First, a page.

How to choose hiking boots
Choose hiking boots based on the use and the fit. Are you going to do a week-long hike with a heavy backpack, or are you going to do little walks with your dog in nearby forests? Do you need to be able to attach crampons to the boots? As a guideline, you can use the classifications of Meindl and Hanwag from A to D. The A refers to the less stiff shoes, meant for roads and easy terrain, while the D represents ice climbing boots. The B and the B/C are the best categories for hiking in Finland, depending on the terrain, the backpack and the user. The more there is weight on the shoe, the stiffer the base should be. The classification refers to the shaft and the base. In more difficult terrain, it is important that the shoe supports well your ankle, and that is also why a stiffer shoe is better choice than a soft one.
Hiking boots are made of textile or leather, often nubuck leather. Boots need to be taken cared of, but well cared leather adopts to your feet and is durable. Take also into consideration whether you want a membrane or not. The Gore-Tex membrane is waterproof but requires more careful maintenance in order to maintain the membrane qualities.
Choosing the right size is essential for a good fit. Different manufacturors have different size tables and lasts of different shapes, but you should always try the boots on. Some examples of lasts for wider feet: Meindl Wide and Comfort Fit, Lundhags Opti-last and Hanwag Wide. There should be space for one thicker sock, or for a liner sock and a normal sock. Leather boots stretch a little bit in use, but there should be enough space for toes not to touch the front end of the boot in downhill.
- Try on allways both shoes. There are normally differences between right and left feet.
- Try on shoes in the morning and in the evening. The foot size changes during the day.
- Walk in the boots for a moment to give your feet and boots some time to settle.
Men's and women's lasts differ from each other. The greatest difference is the size: Small sizes come with women's lasts, and big sizes come with men's lasts. Children's boots aren't normally suitable for adults because the structure of the base is lighter, not meant to carry the weight of the adults.
Before leaving for long hikes, it's good to walk several shorter distances to give the boots time to shape and fit well on your feet. Regular care is important for shoe durability. There are many shoe care instructions available from different manufacturers. Proper care is usually a condition of guarantee.
Choosing right size and model
Mid-cut boots are the most popular choice for hiking. Their shafts protect your feet, and the stiffnesses vary typically from A/B to C.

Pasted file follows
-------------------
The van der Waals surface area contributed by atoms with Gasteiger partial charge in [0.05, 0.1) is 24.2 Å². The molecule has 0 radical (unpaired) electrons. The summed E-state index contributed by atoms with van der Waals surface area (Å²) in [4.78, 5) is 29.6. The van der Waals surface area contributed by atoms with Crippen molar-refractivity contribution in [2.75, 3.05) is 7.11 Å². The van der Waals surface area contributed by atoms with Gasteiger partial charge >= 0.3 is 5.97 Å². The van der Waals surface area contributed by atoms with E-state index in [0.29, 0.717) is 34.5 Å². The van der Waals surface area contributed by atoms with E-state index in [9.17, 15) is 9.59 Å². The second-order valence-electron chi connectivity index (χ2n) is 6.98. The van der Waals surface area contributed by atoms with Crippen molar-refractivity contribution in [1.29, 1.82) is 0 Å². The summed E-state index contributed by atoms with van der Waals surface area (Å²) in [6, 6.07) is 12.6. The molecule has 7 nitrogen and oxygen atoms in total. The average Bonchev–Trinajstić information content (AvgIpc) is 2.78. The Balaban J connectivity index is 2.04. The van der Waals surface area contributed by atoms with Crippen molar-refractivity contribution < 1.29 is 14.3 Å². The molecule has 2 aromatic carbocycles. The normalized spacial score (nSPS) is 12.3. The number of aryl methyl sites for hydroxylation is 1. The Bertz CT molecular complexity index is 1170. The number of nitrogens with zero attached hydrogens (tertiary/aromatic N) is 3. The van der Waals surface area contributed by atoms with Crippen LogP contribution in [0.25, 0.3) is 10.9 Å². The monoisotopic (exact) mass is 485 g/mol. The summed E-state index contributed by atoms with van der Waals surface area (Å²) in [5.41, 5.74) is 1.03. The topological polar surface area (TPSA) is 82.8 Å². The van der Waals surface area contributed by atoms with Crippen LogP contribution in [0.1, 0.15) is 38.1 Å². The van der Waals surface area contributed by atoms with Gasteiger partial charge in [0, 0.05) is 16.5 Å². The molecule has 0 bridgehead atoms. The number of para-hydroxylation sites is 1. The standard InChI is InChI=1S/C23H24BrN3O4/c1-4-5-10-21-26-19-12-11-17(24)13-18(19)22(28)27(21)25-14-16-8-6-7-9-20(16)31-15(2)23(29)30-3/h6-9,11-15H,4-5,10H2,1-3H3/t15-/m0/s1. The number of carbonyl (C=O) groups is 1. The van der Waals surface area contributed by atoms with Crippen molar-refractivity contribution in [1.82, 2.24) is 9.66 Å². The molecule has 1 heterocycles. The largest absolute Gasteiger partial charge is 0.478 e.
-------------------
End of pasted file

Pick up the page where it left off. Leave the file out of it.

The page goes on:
Especially for hikes in Finland:
With or without membrane?
Many hiking boots have waterproof Gore-Tex membrane, but there are also hiking boots without membrane. The membrane is waterproof, but a leather shoe without membrane adapts better to the foot. Lundhags also manufactures rubber edge boots without membrane.
Double-stitched boots are beautiful and durable, and the traditional double-stitched boots don't normally have membrane.
Too much or too little space?
Hiking boots need to fit tightly to avoid blisters and to support the feet even in tough terrain. However, there should be enough space for hiking socks and for toes not to touch the front end of the boot in downhill. Feet usually swell up in the evening, especially after longer walks (try on the boots in evening).
There are different lasts for feet of different shapes. For example, the Wide last of Hanwag, ComfortFit of Meindl, and Opti last of Lundhags are wider than usual. The shape of women's lasts also differ from those of men. You'll find the right size only by trying, but the last can give you an idea of the right size.
With wider last:
Other special lasts:
There are a lot of different materials for hiking boots, but the most popular one is leather. Top grain leather has given way to more breathable nubuck leather, and more and more often leather is combined with technical materials. Combining different materials is a way to improve shoe qualities, lightness or breathability for example. However, lightness is not the only criterion when choosing a hiking boot. Light, flexible shoes are good for easy terrain and light backpacks. Also the experience of the hiker makes a difference: an experienced hiker can also use lighter shoes, but it's better for a novice to choose stiffer and more supportable boots. There are differences in rollability of stiff shoes, too, so it's important to try on boots before you buy them.
Light, sneaker-like, flexible hiking shoes:
A well-cared boot is durable. It's possible to change an old base of many hiking boots for a new one, which extends the shoe life. Leather matters, too, since manufacturing of shoes, as well as other products, puts pressure on the environment. Many manufacturers use more environment-friendly Heinen Terracare leather.
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